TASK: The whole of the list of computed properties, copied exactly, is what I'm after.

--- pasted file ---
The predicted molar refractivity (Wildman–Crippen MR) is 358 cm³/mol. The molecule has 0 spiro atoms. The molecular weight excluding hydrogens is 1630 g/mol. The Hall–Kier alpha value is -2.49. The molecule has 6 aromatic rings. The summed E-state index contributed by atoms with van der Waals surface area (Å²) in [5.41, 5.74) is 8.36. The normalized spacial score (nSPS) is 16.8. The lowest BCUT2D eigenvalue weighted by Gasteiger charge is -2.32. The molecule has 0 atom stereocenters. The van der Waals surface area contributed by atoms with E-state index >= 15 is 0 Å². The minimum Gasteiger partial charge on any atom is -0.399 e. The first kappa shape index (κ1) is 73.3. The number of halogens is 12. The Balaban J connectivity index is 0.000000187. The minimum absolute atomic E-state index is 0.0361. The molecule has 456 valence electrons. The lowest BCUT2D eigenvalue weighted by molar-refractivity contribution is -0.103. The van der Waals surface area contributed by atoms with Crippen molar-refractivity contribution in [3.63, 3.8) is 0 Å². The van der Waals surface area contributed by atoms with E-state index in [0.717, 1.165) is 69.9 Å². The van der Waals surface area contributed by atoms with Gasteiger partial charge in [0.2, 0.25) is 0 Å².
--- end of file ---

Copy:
The predicted molar refractivity (Wildman–Crippen MR) is 358 cm³/mol. The molecule has 0 spiro atoms. The molecular weight excluding hydrogens is 1630 g/mol. The Hall–Kier alpha value is -2.49. The molecule has 6 aromatic rings. The summed E-state index contributed by atoms with van der Waals surface area (Å²) in [5.41, 5.74) is 8.36. The normalized spacial score (nSPS) is 16.8. The lowest BCUT2D eigenvalue weighted by Gasteiger charge is -2.32. The molecule has 0 atom stereocenters. The van der Waals surface area contributed by atoms with E-state index >= 15 is 0 Å². The minimum Gasteiger partial charge on any atom is -0.399 e. The first kappa shape index (κ1) is 73.3. The number of halogens is 12. The Balaban J connectivity index is 0.000000187. The minimum absolute atomic E-state index is 0.0361. The molecule has 456 valence electrons. The lowest BCUT2D eigenvalue weighted by molar-refractivity contribution is -0.103. The van der Waals surface area contributed by atoms with Crippen molar-refractivity contribution in [3.63, 3.8) is 0 Å². The van der Waals surface area contributed by atoms with E-state index in [0.717, 1.165) is 69.9 Å². The van der Waals surface area contributed by atoms with Gasteiger partial charge in [0.2, 0.25) is 0 Å².